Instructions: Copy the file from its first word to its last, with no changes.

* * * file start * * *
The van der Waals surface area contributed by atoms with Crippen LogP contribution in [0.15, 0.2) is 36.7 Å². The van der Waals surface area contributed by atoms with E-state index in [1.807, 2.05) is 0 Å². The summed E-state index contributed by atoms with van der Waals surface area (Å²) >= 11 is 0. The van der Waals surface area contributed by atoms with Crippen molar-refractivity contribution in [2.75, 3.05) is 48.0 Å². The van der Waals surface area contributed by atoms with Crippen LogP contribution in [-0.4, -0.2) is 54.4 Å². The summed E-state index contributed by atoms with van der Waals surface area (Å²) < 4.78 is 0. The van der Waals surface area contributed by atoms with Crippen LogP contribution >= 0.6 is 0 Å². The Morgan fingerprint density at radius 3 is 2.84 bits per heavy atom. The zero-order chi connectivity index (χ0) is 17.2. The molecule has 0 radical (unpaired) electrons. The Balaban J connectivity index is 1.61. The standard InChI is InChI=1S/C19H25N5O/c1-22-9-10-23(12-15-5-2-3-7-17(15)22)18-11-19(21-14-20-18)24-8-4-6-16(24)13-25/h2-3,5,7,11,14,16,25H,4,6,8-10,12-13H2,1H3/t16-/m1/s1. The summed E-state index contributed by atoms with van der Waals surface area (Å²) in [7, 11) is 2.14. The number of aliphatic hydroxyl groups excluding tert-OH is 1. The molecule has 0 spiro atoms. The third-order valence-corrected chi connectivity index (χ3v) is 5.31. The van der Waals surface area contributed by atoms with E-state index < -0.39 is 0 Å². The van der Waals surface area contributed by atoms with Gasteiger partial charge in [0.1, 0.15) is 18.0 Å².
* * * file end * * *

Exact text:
The van der Waals surface area contributed by atoms with Crippen LogP contribution in [0.15, 0.2) is 36.7 Å². The van der Waals surface area contributed by atoms with E-state index in [1.807, 2.05) is 0 Å². The summed E-state index contributed by atoms with van der Waals surface area (Å²) >= 11 is 0. The van der Waals surface area contributed by atoms with Crippen molar-refractivity contribution in [2.75, 3.05) is 48.0 Å². The van der Waals surface area contributed by atoms with Crippen LogP contribution in [-0.4, -0.2) is 54.4 Å². The summed E-state index contributed by atoms with van der Waals surface area (Å²) < 4.78 is 0. The van der Waals surface area contributed by atoms with Crippen LogP contribution >= 0.6 is 0 Å². The Morgan fingerprint density at radius 3 is 2.84 bits per heavy atom. The zero-order chi connectivity index (χ0) is 17.2. The molecule has 0 radical (unpaired) electrons. The Balaban J connectivity index is 1.61. The standard InChI is InChI=1S/C19H25N5O/c1-22-9-10-23(12-15-5-2-3-7-17(15)22)18-11-19(21-14-20-18)24-8-4-6-16(24)13-25/h2-3,5,7,11,14,16,25H,4,6,8-10,12-13H2,1H3/t16-/m1/s1. The summed E-state index contributed by atoms with van der Waals surface area (Å²) in [7, 11) is 2.14. The number of aliphatic hydroxyl groups excluding tert-OH is 1. The molecule has 0 spiro atoms. The third-order valence-corrected chi connectivity index (χ3v) is 5.31. The van der Waals surface area contributed by atoms with E-state index < -0.39 is 0 Å². The van der Waals surface area contributed by atoms with Gasteiger partial charge in [0.1, 0.15) is 18.0 Å².